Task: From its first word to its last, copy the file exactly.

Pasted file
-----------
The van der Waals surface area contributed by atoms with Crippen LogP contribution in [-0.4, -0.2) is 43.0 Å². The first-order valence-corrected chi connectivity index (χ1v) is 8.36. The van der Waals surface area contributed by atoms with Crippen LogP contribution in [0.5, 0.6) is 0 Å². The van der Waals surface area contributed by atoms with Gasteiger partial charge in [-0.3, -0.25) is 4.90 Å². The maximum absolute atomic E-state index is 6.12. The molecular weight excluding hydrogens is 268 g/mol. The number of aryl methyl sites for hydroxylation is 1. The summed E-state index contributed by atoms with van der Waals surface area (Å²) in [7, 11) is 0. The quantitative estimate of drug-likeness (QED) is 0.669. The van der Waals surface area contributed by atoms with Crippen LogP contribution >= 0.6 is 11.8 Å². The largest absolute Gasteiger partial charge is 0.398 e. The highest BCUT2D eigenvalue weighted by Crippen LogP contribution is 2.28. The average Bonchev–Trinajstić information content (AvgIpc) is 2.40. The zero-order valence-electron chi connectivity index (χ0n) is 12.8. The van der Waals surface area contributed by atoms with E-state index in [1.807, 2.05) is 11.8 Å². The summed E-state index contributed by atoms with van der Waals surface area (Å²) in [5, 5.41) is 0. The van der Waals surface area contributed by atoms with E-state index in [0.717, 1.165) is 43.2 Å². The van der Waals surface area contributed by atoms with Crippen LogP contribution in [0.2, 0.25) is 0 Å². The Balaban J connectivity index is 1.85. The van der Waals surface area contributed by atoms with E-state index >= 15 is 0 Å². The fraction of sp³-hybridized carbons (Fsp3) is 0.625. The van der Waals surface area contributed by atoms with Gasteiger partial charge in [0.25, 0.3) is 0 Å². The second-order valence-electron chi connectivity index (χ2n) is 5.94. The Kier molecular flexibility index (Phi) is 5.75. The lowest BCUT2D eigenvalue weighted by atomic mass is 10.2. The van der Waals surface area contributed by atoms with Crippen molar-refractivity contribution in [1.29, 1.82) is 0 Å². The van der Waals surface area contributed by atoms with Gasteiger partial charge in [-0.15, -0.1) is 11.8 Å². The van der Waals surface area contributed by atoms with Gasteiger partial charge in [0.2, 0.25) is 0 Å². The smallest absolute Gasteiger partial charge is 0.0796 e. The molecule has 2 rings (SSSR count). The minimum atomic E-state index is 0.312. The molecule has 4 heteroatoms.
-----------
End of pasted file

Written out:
The van der Waals surface area contributed by atoms with Crippen LogP contribution in [-0.4, -0.2) is 43.0 Å². The first-order valence-corrected chi connectivity index (χ1v) is 8.36. The van der Waals surface area contributed by atoms with Crippen LogP contribution in [0.5, 0.6) is 0 Å². The van der Waals surface area contributed by atoms with Gasteiger partial charge in [-0.3, -0.25) is 4.90 Å². The maximum absolute atomic E-state index is 6.12. The molecular weight excluding hydrogens is 268 g/mol. The number of aryl methyl sites for hydroxylation is 1. The summed E-state index contributed by atoms with van der Waals surface area (Å²) in [7, 11) is 0. The quantitative estimate of drug-likeness (QED) is 0.669. The van der Waals surface area contributed by atoms with Crippen LogP contribution >= 0.6 is 11.8 Å². The largest absolute Gasteiger partial charge is 0.398 e. The highest BCUT2D eigenvalue weighted by Crippen LogP contribution is 2.28. The average Bonchev–Trinajstić information content (AvgIpc) is 2.40. The zero-order valence-electron chi connectivity index (χ0n) is 12.8. The van der Waals surface area contributed by atoms with E-state index in [1.807, 2.05) is 11.8 Å². The summed E-state index contributed by atoms with van der Waals surface area (Å²) in [5, 5.41) is 0. The van der Waals surface area contributed by atoms with E-state index in [0.717, 1.165) is 43.2 Å². The van der Waals surface area contributed by atoms with Crippen LogP contribution in [0.2, 0.25) is 0 Å². The Balaban J connectivity index is 1.85. The van der Waals surface area contributed by atoms with E-state index >= 15 is 0 Å². The fraction of sp³-hybridized carbons (Fsp3) is 0.625. The van der Waals surface area contributed by atoms with Gasteiger partial charge in [0.25, 0.3) is 0 Å². The second-order valence-electron chi connectivity index (χ2n) is 5.94. The Kier molecular flexibility index (Phi) is 5.75. The lowest BCUT2D eigenvalue weighted by atomic mass is 10.2. The van der Waals surface area contributed by atoms with Crippen molar-refractivity contribution in [1.29, 1.82) is 0 Å². The van der Waals surface area contributed by atoms with Gasteiger partial charge in [-0.15, -0.1) is 11.8 Å². The van der Waals surface area contributed by atoms with Gasteiger partial charge in [0.2, 0.25) is 0 Å². The smallest absolute Gasteiger partial charge is 0.0796 e. The molecule has 2 rings (SSSR count). The minimum atomic E-state index is 0.312. The molecule has 4 heteroatoms.